According to the state Division of Securities and the FBI, approximately $2 billion has been lost since 2010 by investors to those using various scams, including insurance fraud, Internet fraud and Ponzi schemes. Utahns are believed to be particularly vulnerable to affinity fraud, or fraud where potential victims are targeted through a common bond such as friendship, ethnic or religious affiliation, due to its trusting culture.
The Church of Jesus Christ of Latter-day Saints has repeatedly warned its members against affinity fraud, even taking part in a Fraud College earlier this year, where church spokesman Michael Otterson advised members to cultivate a healthy skepticism.
"Church members should not let their natural trust blind them to the dangers of those who would exploit it," Otterson said at the time. "Should someone — inside or outside of the church — come to you with a financial proposition, ensure that you practice financial discretion and consult qualified, professional advisers with well-established public reputations. There is a difference between trust and naiveté, and church members must be informed and cautious."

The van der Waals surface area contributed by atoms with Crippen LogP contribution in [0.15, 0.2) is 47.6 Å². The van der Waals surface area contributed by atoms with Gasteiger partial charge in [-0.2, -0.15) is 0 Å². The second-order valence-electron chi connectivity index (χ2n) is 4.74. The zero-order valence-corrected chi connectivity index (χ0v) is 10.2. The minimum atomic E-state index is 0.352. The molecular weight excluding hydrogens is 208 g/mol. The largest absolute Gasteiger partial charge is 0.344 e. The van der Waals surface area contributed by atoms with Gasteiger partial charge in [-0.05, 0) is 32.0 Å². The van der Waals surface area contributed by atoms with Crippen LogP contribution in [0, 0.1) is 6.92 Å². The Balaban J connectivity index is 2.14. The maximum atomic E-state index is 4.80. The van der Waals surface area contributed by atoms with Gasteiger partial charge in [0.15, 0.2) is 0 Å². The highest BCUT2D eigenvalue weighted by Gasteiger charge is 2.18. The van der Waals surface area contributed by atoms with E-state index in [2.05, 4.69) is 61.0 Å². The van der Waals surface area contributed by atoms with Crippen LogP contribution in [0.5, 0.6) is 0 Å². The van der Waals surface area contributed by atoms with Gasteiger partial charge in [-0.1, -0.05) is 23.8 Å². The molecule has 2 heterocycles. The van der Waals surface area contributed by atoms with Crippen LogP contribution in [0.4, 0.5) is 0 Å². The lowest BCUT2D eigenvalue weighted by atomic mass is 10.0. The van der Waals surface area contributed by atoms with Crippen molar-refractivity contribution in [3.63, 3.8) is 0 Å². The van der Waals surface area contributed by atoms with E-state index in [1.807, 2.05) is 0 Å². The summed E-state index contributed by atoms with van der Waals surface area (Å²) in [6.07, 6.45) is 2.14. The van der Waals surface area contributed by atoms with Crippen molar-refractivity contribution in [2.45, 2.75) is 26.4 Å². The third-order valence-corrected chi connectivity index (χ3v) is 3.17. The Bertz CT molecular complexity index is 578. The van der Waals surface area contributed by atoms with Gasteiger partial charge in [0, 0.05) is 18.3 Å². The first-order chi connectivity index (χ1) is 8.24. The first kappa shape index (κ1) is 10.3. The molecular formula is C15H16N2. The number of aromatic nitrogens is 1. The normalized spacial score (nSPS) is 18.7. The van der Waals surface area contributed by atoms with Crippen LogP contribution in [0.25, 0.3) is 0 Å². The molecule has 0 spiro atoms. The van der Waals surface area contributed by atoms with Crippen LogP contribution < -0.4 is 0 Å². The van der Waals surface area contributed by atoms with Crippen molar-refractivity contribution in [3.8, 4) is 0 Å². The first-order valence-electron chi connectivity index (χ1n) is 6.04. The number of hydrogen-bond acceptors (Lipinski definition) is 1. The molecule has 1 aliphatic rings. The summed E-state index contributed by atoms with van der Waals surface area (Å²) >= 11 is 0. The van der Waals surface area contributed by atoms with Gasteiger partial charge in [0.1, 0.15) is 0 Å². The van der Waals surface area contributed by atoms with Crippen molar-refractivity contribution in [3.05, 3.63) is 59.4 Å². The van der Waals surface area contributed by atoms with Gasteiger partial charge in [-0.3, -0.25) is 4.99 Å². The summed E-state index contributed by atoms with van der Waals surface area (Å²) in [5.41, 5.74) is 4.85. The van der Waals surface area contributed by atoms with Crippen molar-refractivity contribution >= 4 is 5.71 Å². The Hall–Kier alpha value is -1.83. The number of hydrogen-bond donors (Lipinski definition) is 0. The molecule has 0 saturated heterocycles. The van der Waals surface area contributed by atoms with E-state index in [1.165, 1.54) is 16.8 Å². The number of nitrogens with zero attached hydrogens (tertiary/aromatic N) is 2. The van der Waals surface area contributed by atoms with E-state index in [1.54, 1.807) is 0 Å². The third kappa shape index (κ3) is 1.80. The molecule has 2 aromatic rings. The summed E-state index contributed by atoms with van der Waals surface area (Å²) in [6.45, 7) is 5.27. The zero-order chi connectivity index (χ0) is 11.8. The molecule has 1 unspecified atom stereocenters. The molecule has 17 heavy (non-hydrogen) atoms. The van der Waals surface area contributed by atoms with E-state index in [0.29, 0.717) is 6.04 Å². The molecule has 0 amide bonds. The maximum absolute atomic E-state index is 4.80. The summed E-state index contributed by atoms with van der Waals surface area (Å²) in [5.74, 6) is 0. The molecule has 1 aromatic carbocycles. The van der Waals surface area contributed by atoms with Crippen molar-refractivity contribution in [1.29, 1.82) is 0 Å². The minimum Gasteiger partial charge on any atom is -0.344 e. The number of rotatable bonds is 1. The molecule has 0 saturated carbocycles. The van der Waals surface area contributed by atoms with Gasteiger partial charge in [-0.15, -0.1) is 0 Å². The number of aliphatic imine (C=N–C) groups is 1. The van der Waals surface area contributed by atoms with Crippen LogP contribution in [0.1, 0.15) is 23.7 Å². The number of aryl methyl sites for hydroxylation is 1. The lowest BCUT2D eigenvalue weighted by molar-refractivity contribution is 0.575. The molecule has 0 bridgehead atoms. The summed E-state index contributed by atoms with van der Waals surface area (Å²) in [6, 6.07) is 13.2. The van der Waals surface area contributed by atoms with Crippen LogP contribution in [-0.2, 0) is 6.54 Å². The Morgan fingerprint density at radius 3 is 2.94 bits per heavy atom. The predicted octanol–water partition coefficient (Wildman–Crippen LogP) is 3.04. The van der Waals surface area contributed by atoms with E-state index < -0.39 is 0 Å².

Otterson also said the LDS Church offers its support to those who have been victimized, cooperates fully with fraud investigations and returns the donations of members that can be traced to fraud. Perpetrators of fraud can also face disciplinary action from the church. This is in addition to its efforts to prevent fraud by educating its members.
"The church offers these warnings in the hope that financial scams among its members can be prevented from happening in the first place," Otterson said.
Reid's attorney, Martin Gravis, declined to comment on the case. Calls placed to Reid's home were not answered Friday.
Reid's next court appearance is set for Jan. 16, when he will decide whether he wants to have a preliminary hearing on the evidence against him.
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